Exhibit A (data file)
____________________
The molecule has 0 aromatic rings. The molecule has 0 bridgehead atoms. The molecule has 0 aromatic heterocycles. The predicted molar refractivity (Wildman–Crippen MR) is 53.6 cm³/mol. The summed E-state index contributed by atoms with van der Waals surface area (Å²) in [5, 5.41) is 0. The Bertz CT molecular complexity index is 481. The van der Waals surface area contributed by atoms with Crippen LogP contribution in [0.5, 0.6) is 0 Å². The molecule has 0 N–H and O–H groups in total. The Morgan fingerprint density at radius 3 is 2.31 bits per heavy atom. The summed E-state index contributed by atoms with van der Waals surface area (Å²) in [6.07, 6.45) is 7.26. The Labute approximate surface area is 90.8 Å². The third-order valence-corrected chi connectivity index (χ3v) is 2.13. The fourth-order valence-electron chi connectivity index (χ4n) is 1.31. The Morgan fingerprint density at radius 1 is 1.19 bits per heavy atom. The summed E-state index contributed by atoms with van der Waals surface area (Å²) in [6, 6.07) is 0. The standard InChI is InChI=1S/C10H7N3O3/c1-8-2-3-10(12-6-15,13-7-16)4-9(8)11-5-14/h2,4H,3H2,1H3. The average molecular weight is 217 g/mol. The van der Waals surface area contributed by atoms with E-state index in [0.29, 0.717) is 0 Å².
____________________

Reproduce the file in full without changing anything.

The molecule has 0 aromatic rings. The molecule has 0 bridgehead atoms. The molecule has 0 aromatic heterocycles. The predicted molar refractivity (Wildman–Crippen MR) is 53.6 cm³/mol. The summed E-state index contributed by atoms with van der Waals surface area (Å²) in [5, 5.41) is 0. The Bertz CT molecular complexity index is 481. The van der Waals surface area contributed by atoms with Crippen LogP contribution in [0.5, 0.6) is 0 Å². The molecule has 0 N–H and O–H groups in total. The Morgan fingerprint density at radius 3 is 2.31 bits per heavy atom. The summed E-state index contributed by atoms with van der Waals surface area (Å²) in [6.07, 6.45) is 7.26. The Labute approximate surface area is 90.8 Å². The third-order valence-corrected chi connectivity index (χ3v) is 2.13. The fourth-order valence-electron chi connectivity index (χ4n) is 1.31. The Morgan fingerprint density at radius 1 is 1.19 bits per heavy atom. The summed E-state index contributed by atoms with van der Waals surface area (Å²) in [6, 6.07) is 0. The standard InChI is InChI=1S/C10H7N3O3/c1-8-2-3-10(12-6-15,13-7-16)4-9(8)11-5-14/h2,4H,3H2,1H3. The average molecular weight is 217 g/mol. The van der Waals surface area contributed by atoms with E-state index in [0.29, 0.717) is 0 Å².